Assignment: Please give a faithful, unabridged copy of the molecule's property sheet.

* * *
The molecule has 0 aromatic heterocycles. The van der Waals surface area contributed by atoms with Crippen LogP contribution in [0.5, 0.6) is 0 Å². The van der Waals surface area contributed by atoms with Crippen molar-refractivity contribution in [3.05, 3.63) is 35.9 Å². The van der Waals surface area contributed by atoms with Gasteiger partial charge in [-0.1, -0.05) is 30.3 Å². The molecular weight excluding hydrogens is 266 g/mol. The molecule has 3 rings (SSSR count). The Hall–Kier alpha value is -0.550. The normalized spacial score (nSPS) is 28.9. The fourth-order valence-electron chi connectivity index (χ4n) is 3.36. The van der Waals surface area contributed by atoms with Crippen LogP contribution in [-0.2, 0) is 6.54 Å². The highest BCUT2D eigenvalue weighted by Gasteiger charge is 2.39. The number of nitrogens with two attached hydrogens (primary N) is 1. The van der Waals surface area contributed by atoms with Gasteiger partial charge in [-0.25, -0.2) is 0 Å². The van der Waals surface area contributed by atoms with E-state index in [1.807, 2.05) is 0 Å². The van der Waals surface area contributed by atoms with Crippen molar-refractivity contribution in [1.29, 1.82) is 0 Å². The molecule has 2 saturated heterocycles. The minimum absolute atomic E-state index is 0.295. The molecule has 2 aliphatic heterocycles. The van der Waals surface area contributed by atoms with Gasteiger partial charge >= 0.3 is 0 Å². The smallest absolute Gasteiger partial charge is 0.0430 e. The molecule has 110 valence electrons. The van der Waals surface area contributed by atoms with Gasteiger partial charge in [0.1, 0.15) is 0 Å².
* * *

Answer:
The molecule has 0 aromatic heterocycles. The van der Waals surface area contributed by atoms with Crippen LogP contribution in [0.5, 0.6) is 0 Å². The van der Waals surface area contributed by atoms with Crippen molar-refractivity contribution in [3.05, 3.63) is 35.9 Å². The van der Waals surface area contributed by atoms with Gasteiger partial charge in [-0.1, -0.05) is 30.3 Å². The molecular weight excluding hydrogens is 266 g/mol. The molecule has 3 rings (SSSR count). The Hall–Kier alpha value is -0.550. The normalized spacial score (nSPS) is 28.9. The fourth-order valence-electron chi connectivity index (χ4n) is 3.36. The van der Waals surface area contributed by atoms with Crippen LogP contribution in [-0.2, 0) is 6.54 Å². The highest BCUT2D eigenvalue weighted by Gasteiger charge is 2.39. The number of nitrogens with two attached hydrogens (primary N) is 1. The van der Waals surface area contributed by atoms with Gasteiger partial charge in [-0.25, -0.2) is 0 Å². The van der Waals surface area contributed by atoms with E-state index in [1.807, 2.05) is 0 Å². The van der Waals surface area contributed by atoms with Crippen molar-refractivity contribution in [1.29, 1.82) is 0 Å². The molecule has 2 saturated heterocycles. The minimum absolute atomic E-state index is 0.295. The molecule has 2 aliphatic heterocycles. The van der Waals surface area contributed by atoms with Gasteiger partial charge >= 0.3 is 0 Å². The smallest absolute Gasteiger partial charge is 0.0430 e. The molecule has 110 valence electrons. The van der Waals surface area contributed by atoms with Gasteiger partial charge in [0.1, 0.15) is 0 Å².